The last inning was not exactly how catcher Kurt Suzuki wanted it to go.
A double steal attempt by the Cubs was set up Alfonso Soriano racing to third base in the top of the ninth of a 1-1 game.
Suzuki’s throw to third base hit Welington Castillo’s bat. The ball rolled into foul territory, which allowed Soriano to score the go-ahead run.
Later, a called third strike and subsequent argument with home plate umpire John Tumpane got him tossed.
Who could have thought the Nationals appeared to be on their way up 1-0 after seven innings?
In the end, the Cubs come back for the 2-1 upset.
Suzuki said he felt his throw hit Castillo’s bat.
“Yeah, it hit it,” Suzuki said. “Obviously, that is the first time I have ever done something like that, let alone saw it. It was one of those things where a freak thing happened like that.”
Suzuki said as a catcher, that play at third base with a batter in the batter’s box is a scenario he practices. Suzuki said he did clear Castillo, but his bat inadvertently got in the way of the throw.
“I cleared him,” Suzuki said. “When I work on that, I don’t work on clearing the bat. I just make sure I don’t hit the guy in the head throwing the baseball. Obviously, I wouldn’t hit him in the head with the baseball. I did my job. I threw it and it hit the bat.”
In the bottom of the ninth, Suzuki wanted nothing better than to get that run back and find a way to erase the 2-1 deficit. But with the count 2-2 versus Cubs closer Kevin Gregg, Suzuki was called out on a third strike by Tumpane. All three strikes in the at-bat were called and all were Gregg’s four-seam fastball.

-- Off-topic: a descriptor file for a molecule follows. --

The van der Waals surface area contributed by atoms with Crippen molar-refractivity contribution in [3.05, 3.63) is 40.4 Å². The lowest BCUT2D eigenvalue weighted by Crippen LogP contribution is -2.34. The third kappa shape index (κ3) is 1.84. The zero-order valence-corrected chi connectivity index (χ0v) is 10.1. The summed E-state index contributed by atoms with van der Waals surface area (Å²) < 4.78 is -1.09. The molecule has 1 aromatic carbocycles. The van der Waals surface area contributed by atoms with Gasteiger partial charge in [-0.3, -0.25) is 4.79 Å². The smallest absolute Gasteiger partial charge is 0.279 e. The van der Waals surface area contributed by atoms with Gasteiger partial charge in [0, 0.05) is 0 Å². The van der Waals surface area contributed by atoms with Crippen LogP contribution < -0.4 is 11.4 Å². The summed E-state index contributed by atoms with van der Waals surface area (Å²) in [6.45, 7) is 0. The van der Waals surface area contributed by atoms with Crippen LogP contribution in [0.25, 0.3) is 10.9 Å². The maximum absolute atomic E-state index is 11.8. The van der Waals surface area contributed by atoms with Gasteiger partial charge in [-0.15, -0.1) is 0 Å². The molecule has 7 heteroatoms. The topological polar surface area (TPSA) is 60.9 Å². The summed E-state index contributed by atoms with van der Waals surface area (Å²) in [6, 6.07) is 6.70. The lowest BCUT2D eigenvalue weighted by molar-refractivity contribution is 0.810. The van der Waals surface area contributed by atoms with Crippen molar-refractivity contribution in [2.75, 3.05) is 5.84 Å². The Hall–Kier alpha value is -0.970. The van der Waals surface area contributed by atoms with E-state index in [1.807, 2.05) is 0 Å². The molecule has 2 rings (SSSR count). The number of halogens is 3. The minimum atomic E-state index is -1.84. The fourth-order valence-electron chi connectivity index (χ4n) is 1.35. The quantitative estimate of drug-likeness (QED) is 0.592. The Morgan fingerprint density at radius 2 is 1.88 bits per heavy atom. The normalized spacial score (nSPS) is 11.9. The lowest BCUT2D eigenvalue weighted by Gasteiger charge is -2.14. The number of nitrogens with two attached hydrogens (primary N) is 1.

Suzuki argued vehemently after the strikeout and was ejected for what he said was the first time in his career. The crowd had got on Tumpane earlier for what appeared to be a wide strike zone provided to Cubs starter Scott Feldman.
“It is tough for me to comment on stuff like that,” Suzuki said. “I can’t hit for everyone else. He was pretty good when I was hitting. You can’t really argue much about that. I just did what I did.”
Suzuki felt that he was getting a bit squeezed even from the first pitch of the at-bat. Here’s the strike zone plot for Suzuki in that plate appearance in the bottom of the ninth/
It appears that two of the three called strikes were outside of the so-called zone.
“It started with the 0-1 pitch,” Suzuki said. “I felt that pitch was off. I didn’t say much, just a little bit. It was a big part of the game. I got my emotions running. I battled the count to get back to 2-2. I put myself in a pretty good hitting situation. For something like that to happen, I felt it was a ball. You guys probably had a good view on replay. You guys probably know better than me.”
And even though Drew Storen and Rafael Soriano each allowed a run (only Storen’s was an earned run), Suzuki said it wasn’t because they were scuffling on the mound.
“They battled,” Suzuki said. “For Sori, that is my fault. I threw the ball and hit the bat. It is one of those things, it was a freak thing. Nothing he can do. He got out of the jam. It should have been no runs. Drew did good, too, bouncing ball up the middle. Tough one.”